dr charles korir
Abuja “When I tested positive to COVID-19 on April 23 2020, I was evacuated to an isolation facility with
minimum contact with other infected persons and none with people from outside. Being in isolation was
really one of my lowest points as I began feeling depressed and worried about my situation.
Fortunately, the psychosocial support provided by the World Health Organization (WHO) Stress
Counsellor; Dr David Igbokwe went a long way in helping me cope with the situation. He reached out to
me on a daily basis, prompted me to have a structured daily routine and begin journaling of my
experience”, said Dr Korir Charles, a WHO Nigeria staff who recovered from COVID-19.
“During isolation, I was also encouraged to reach out to family members and close friends for bonding
and social support. I recall a discussion I had with him and he made me count the positive things I have
achieved in my working life. This simple strategy made me focus on my strengths in the present as well
as have hope for the future. I usually looked forward to receiving calls from him.”
The COVID-19 pandemic, like other situations of crisis (natural or man-made disasters), is a time of
significant stress, notably associated with the uncertainty regarding possible duration and discovery of a
cure/vaccine. This ongoing stress cuts across all categories- age, socioeconomic status, gender and is
worse for some already vulnerable populations (elderly, poor, with pre-existing physical/mental health
So far, since Nigeria recorded its first case on February 27 2020, the numbers of confirmed cases have
risen to 28 711 with 645 deaths while 11 665 have been discharged as of 05 July, 2020.
For Dr Thomas Ibironke a Consulting Psychiatrist in Lagos state, “mental and psychosocial illnesses can
result from social isolation, loss of pleasures of life (like attending parties, travelling, and conferences)
and stress arising from working at the frontlines. Others include unstructured work, handling children
while working, job loss amongst others. With lockdowns and movement restrictions in place in many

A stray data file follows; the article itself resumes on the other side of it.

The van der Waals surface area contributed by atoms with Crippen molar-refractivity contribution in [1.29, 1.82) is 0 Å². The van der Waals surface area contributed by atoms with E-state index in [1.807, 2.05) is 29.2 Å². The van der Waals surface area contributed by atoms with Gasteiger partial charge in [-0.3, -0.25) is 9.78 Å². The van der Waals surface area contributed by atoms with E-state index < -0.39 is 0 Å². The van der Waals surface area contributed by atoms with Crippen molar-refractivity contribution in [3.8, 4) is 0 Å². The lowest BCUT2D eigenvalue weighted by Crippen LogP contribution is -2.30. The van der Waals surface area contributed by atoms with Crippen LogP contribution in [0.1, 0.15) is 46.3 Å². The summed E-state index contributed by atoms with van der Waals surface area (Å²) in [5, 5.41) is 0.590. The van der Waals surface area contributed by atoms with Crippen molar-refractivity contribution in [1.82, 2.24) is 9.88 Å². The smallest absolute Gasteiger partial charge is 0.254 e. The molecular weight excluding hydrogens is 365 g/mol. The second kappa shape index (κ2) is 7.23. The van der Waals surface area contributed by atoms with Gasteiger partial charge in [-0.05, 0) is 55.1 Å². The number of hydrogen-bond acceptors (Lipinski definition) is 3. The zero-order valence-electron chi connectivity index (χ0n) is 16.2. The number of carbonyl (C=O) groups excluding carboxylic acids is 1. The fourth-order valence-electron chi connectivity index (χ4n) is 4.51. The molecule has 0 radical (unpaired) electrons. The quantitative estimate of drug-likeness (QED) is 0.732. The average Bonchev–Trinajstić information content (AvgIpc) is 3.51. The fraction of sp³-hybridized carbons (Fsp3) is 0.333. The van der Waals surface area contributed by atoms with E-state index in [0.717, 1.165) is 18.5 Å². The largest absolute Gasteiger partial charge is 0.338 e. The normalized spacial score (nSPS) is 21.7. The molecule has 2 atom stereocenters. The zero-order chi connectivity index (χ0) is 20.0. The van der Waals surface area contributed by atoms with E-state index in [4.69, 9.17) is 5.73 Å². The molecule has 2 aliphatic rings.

states, levels of loneliness, depression, harmful alcohol and drug use, and self-harm or suicidal behaviour
may also be on the increase.
“To have good mental health during the pandemic, people need to focus on what is within their control,
take care of their general health including diet, sleep and exercise, reduce listening or watching unreliable
news, connect with loved ones remotely and speak out if they are struggling and speak to a licensed
professional (counselling, other therapies, medication if needed)” she added.
Speaking further on addressing mental health amid COVID-19 pandemic, Dr Igbokwe mentioned that, “I
have attended to quite a number of patients going through phases like anxiety and depression and have
been able to help a lot recover and get back on track when things are not as they used to be, it is not
surprising to see these effects on people’s mental health.”
He added that, “to maintain good mental health during this pandemic, it is important to adhere to a few
guidelines; don’t stay inactive for extended periods watching TV, don’t spend time thinking or asking
when will this end or why is it affecting me, don’t lose hope, faith and self-control. Do have a routine, do
exercise, do focus on the positive aspects of the situation, do pay attention to nutrition, do have quality
conversations with friends and loved ones.”
One in four Nigerians - some 50 million people - are suffering from some sort of mental illness, according
to the World Health Organization.
WHO continues to be at the forefront of the fight against COVID-19 by providing support to respective
response pillars of Emergency Operation Centres and the Presidential Task Force on COVID-19.